I had to carry Thomas up the bank on the other side he was so exhausted. Alfred wasn’t fairing much better and needed help. I was feeling extremely weary from the effort afterwards.  I knew that we had to find shelter and fast. While stumbling through the dark I happened upon a hollow tree. It was pure luck that I found it. The two youngsters were shoved inside and I pushed into the gap in front of them to give a small measure of protection from the cold. It was freezing! I had never been so cold or so uncomfortable. I was really worried and very scared now. How I wished I had taken the advice offered earlier

I didn’t know that a farmhouse was less than 100 yards away. You all know that now but I didn’t. The outcome could have been quite different had I known.

Thomas went to sleep eventually. That was good because his constant whimpering had been driving me mad with anxiety. Alfred went to sleep soon afterward.

I thought, “Good, they will get some rest and we can go on in the morning.”

I knew nothing about hypothermia and didn’t realise that they had both died from exposure to the extreme cold. I was having trouble keeping my eyes open so I huddled closer to try to keep my now dead companions and myself warm. As I lay down in the hollow I felt a strange feeling of peace and warmth come over me and shut my eyes.


Gordon Nightingale is a local author and poet and the convenor of the Daylesford U3A Writers’ Circle.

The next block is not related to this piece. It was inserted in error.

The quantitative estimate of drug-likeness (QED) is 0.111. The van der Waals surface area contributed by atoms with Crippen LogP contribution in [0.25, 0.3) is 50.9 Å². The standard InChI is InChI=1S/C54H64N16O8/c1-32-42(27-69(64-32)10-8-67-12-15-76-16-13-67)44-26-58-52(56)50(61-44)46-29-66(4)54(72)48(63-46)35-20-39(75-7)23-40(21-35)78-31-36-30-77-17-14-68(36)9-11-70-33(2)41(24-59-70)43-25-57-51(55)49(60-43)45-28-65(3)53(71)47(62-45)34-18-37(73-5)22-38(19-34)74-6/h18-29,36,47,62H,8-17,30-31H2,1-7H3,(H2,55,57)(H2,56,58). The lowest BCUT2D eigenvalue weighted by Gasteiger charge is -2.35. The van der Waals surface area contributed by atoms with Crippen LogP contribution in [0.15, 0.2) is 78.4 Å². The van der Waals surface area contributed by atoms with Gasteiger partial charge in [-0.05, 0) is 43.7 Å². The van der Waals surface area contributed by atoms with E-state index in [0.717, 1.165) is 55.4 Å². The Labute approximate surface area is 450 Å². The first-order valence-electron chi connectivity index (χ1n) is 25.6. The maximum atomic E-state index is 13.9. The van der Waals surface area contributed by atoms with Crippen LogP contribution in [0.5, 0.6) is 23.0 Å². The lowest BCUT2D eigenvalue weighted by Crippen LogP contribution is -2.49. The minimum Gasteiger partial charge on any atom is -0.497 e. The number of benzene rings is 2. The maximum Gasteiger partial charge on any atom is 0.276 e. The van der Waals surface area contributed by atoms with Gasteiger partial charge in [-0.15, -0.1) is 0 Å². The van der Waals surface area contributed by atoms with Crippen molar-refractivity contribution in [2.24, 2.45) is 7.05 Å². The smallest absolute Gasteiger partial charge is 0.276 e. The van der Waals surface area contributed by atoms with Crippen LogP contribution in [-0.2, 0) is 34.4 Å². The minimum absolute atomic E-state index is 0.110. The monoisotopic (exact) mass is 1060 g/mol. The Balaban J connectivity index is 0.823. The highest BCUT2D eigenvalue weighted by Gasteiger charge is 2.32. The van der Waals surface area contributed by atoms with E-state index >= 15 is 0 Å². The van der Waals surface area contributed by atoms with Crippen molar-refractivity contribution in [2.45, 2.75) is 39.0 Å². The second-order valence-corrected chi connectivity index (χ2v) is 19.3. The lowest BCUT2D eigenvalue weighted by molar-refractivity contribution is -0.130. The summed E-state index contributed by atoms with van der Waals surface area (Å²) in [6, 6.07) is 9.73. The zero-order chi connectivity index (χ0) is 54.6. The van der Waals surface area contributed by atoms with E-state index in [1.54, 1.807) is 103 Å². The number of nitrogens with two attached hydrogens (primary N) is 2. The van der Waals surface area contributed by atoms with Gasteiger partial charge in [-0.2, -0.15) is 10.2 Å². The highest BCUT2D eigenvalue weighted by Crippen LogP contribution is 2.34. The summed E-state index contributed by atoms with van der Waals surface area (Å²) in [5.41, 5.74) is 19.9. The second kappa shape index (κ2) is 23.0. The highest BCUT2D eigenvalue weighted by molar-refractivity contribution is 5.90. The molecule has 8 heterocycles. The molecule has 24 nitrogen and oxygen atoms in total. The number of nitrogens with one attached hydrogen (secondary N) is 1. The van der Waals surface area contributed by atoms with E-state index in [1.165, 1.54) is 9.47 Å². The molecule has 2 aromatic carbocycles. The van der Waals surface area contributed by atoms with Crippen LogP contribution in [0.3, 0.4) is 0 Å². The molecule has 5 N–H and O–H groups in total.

The bodies of the three boys were found on 13th September 1867, after a dog from a nearby farm brought home a small shoe with a foot in it. The same dog later brought back a skull. A search of the area found the remains of the boys in a hollow tree just 50 yards from the farmhouse.

Over 1,000 people attended the funeral service for the boys and another 1,000 were at the cemetery. They were buried in the same grave with their bodies arranged just as they had been found. The Graham family set up the Graham Dux Scholarship in the boy’s honour at Daylesford Primary School. The Scholarship still continues today.

The Three Lost Children Walk is clearly signposted along its 16km route.

Three Lost Children Walk

The Three Lost Children Walk commemorates the tragedy by following the approximate route that the children took. The walk commences at the Three Lost Children Memorial Park at the corner of Central Springs Rd and Ballarat Rd in Daylesford. It follows a well marked 16km (6 hour) route to the Wombat Creek Picnic area.